Lisa Goldman, a music teacher in Beachwood, Ohio, wouldn’t have it any other way. Her three kids — ages 8 through 14 — have been doing chores since they were toddlers. They’d help their mom in the garden and “fold” towels. Today, all three are responsible for clearing their room of clutter. “Doing chores is important,” Goldman says. “It teaches my kids to have a work ethic.”
Many experts agree that household jobs help children learn how to be contributing members of the family. They give kids a sense of accomplishment by making them feel needed. And there’s an added benefit to you. As Amparo Marks, a mom of two in Wayland, Massachusetts, says, “Everyone in our family has to pitch in unless they want a crazy Mommy and Daddy.”
You don’t need to load your child with a lengthy to-do list, though. Kids learn responsibility in a variety of ways, including discipline and watching you do your work. But here are some easy ideas to get your little ones to do their part:
Esther Davidowitz, a mom of three, is the editor-in-chief of Westchester Magazine.
Work Into Child’s Play
Cash in on their enthusiasm
Toddlers and preschoolers love to work around the house — it makes them feel grown up. So if your child wants to dust the furniture, hand her a little rag. She may only kick the dust around and add smudge marks of her own, but the point isn’t perfection. It’s to encourage and support her willingness to take on duties and to boost her feelings of competence. Just as important, she’ll get a kick out of doing something you do — and, of course, doing something with you.
No matter what it is your young assistant is hankering to do, he won’t be able to do it without your guidance. Break down simple tasks into baby steps. Unload the dishwasher together. At first, he can hand you the dishes to place in the cupboard; when he’s 5 or 6, he can start to put them away (at least the ones that are stored on the lower shelves).
Choose chores they’re ready for
Be careful not to give a child a responsibility she can’t handle, says Myrna Shure, Ph.D., author of Raising a Thinking Child. She knew a 4-year-old boy whose job was to take out the garbage after dinner. One day, his mom found all the trash under his bed. When she asked him why he’d thrown it there, he told her, “I’m scared of the dark.” After that, he was on fish-feeding duty, a job he picked himself and liked better.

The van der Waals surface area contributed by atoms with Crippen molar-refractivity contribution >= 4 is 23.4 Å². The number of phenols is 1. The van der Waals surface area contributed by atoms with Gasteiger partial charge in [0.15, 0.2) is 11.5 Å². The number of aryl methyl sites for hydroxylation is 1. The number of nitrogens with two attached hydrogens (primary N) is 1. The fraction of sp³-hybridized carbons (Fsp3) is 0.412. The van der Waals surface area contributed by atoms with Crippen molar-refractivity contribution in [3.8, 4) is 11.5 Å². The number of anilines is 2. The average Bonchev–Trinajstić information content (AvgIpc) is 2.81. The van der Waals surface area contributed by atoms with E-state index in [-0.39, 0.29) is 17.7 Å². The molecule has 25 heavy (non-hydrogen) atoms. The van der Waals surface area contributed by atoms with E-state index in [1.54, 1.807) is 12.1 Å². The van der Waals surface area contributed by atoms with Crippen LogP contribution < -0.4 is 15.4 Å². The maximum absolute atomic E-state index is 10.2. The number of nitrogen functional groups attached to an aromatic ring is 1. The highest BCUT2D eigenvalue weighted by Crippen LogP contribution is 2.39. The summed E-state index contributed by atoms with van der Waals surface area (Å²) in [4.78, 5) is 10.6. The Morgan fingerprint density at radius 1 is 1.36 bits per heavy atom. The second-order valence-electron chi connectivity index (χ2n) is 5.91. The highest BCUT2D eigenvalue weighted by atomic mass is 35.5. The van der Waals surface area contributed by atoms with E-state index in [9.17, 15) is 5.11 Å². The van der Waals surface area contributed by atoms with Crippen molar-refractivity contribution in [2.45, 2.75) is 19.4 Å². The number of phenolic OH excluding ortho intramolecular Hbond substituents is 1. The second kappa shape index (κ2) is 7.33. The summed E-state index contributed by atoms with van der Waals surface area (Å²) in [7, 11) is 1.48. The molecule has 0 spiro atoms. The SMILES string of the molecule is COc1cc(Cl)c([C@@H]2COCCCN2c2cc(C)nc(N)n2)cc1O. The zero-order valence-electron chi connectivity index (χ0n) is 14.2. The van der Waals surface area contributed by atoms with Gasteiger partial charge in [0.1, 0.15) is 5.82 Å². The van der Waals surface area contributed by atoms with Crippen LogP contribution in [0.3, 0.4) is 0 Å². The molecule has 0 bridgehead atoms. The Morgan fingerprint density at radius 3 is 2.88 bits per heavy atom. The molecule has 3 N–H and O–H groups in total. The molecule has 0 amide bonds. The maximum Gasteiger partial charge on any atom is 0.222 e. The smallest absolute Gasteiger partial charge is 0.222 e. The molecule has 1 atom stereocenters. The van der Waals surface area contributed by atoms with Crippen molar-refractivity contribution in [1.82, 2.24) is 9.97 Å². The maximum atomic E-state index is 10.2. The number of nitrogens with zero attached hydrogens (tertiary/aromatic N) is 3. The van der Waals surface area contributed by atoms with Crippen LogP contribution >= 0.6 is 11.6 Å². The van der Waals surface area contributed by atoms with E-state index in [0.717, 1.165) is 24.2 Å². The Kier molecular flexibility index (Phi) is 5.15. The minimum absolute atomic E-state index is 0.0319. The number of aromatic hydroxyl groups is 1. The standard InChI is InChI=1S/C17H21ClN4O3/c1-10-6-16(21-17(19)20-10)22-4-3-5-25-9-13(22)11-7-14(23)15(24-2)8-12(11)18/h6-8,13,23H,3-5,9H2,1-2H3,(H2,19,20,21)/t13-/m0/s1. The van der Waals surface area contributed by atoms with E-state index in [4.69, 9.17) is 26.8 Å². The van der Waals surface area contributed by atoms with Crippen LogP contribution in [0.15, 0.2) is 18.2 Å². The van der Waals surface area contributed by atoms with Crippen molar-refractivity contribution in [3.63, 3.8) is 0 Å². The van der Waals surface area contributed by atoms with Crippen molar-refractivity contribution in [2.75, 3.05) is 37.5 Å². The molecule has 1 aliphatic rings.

With your supervision, there are many ways even very young kids can pitch in, from putting toys into bins to taking dishes to the sink. And there isn’t a tiny sous-chef alive who doesn’t love to add cucumbers to the salad or splash away at the kitchen sink to clean the veggies.
You can make laundry fun too: Have your little helper sort all the white socks or match up pairs according to color or size.
Don’t Expect Miracles
Add on as they grow
When her son Cody was 2, Toby Spiegel of Irvine, California, would give him a paper plate and a plastic spoon and fork to carry to the table. Now 8, Cody’s “still setting the table every night, but he’s graduated to regular plates and silverware,” Spiegel says.
By age 5 or 6, kids can clear cups and dishes from the table and load silverware into the dishwasher. They can begin to put away their laundry and make their bed (just don’t expect hospital corners). By age 7 or 8, they can help you measure ingredients, wipe the table, bring in the newspaper, and sweep the floor. At 9 or 10, they should be able to fix sandwiches and pack their own school lunches, weed the garden, and vacuum their room.
Let them have a say
Children are more likely to want to contribute if they can choose the job, whatever their age or skill level. Your little one can pick which shelf to store her toys on or which cup to put on the table, for example. Just keep in mind that limiting her choices is better than being either too open-ended or overly controlling. The goal is to empower your child, says Shure. “Ask your two-year-old, ‘Do you want to pick up the dinosaurs or the blocks?'”
This strategy should continue as your child grows older. If your 7-year-old doesn’t want to put away the silverware, hold your tongue and find out if there’s something about the chore she dislikes. Then let her select a reasonable alternative. Maybe she’d rather wipe off the table, clean the kitchen counters, or empty the wastebaskets. Whatever she chooses, though, should be something that you agree to and doesn’t conflict with the house rules.
Don’t expect miracles
Teaching your child to take on tasks independently is a long process, one that requires patience and lots of gentle reminders. The key is to curb the (natural) tendency to nag (that’ll just produce resentment), and remember that kids really do want to pitch in. Work with your child, and your encouragement will teach him how to be really helpful.